Julie On Jane On Voice

I’m cheating. Tonight I’m copying someone else’s blog and pasting it here because she made me sound very good and very smart. I met the author at the Emerald City writer’s conference last October here in Bellevue when I had the good fortune of joining her for Cherry Adair’s afternoon tea. I hadn’t seen her since but was very flattered she thought I had something useful to say on voice. And this is what she said:

From The Little Pink Clubhouse

‘The PRO retreat was this morning. There were several wonderful speakers, but I’m going to focus on Jane Porter’s comments. Jane wrote for fifteen years before she was finally published. To say that her persistence is astonishing is an understatement. Since 2000, she’s sold over four million books in twenty-five different countries. She writes both women’s fiction and category. Plus, I have to say this, she’s one of those people you can’t help but love. Her enthusiasm and joy at just being here is pretty contagious!

Jane’s stated subject was dealing with trends in publishing. Instead, she encouraged those present to figure out what they offer to readers and publishers that nobody else does. What is your voice? What are you bringing to the table? What’s in your ‘bag of tricks’? When you figure that out, work it. Do what you do best, and ignore the trends. You will sell on the strength of your voice, the excellence of your storytelling, and the profit a publisher believes they can make by featuring you instead of another author.

She talked at great length about trying to shoehorn herself into what she believed publishers were looking for. (She wrote a medieval that was 900 pages long, took five years, and didn’t sell, for instance.) She finally sold when she began to write as herself. (I have to say I don’t cry over books, but I was in tears over the end of The Frog Prince. She has such a gift for writing emotional, heartfelt heroines that have the feel of the real.) One of the phrases she used really struck me: “I’ve hurt, I’ve loved, I’ve lost.” If we haven’t, how can we write even fictional characters that have?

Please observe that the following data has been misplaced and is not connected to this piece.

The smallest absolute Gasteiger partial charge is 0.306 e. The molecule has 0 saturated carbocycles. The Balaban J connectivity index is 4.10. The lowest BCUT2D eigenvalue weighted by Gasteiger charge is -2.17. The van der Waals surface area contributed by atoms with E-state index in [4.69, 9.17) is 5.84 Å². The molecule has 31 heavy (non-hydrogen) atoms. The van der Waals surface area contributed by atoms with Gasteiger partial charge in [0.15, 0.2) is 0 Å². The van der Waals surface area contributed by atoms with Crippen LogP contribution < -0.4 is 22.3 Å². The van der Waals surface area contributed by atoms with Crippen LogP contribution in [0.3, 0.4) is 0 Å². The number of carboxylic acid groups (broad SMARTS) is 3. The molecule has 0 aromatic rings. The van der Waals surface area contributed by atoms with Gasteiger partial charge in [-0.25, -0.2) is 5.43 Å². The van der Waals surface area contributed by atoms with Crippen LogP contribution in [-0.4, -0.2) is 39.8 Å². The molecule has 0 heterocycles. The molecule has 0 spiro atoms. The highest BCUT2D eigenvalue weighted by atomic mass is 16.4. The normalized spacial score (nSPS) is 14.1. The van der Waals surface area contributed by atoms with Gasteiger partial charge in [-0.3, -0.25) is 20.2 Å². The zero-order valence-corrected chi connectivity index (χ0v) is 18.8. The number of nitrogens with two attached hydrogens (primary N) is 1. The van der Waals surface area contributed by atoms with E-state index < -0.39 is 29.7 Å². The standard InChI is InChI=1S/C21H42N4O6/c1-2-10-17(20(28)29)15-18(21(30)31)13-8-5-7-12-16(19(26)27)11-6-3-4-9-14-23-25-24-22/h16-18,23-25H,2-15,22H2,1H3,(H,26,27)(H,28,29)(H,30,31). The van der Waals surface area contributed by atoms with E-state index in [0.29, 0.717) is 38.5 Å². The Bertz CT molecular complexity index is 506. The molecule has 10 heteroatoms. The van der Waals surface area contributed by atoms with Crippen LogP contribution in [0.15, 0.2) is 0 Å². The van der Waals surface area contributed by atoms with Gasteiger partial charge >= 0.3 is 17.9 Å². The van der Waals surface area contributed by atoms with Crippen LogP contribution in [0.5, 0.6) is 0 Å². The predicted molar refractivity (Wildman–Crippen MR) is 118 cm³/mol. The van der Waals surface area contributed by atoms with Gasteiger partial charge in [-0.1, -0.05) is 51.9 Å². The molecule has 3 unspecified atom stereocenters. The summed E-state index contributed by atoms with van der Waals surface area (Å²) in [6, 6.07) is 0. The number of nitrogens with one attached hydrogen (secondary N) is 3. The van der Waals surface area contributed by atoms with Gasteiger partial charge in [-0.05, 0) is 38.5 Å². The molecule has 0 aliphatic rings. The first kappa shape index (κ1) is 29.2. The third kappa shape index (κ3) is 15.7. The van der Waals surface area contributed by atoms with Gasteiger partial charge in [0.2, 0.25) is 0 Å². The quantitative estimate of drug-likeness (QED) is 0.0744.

Don’t be afraid to be powerful or funny in your work, Jane says. Voice is best found in writing and editing. Don’t be afraid to throw things out if they’re not working. If you just can’t bear to part with the brilliance, keep a deleted scenes file on your computer. Keep tightening the screws on your plot and with your hero and heroine. You’ll keep your reader awake and reading, and that’s what you want!

What are you dying to do? What makes you hungry?

Don’t save anything for the next book, more will materialize when you need it. Light your voice on fire. Don’t hold anything back.’

And she got it right. Or me right. Or what I think is right. If you’re going to put pen to paper, give it your all. Write the juiciest, most exciting, most intriguing story you can. Don’t hold back. Pour it out. Give it your all.

Thank you, Julie. I owe you.

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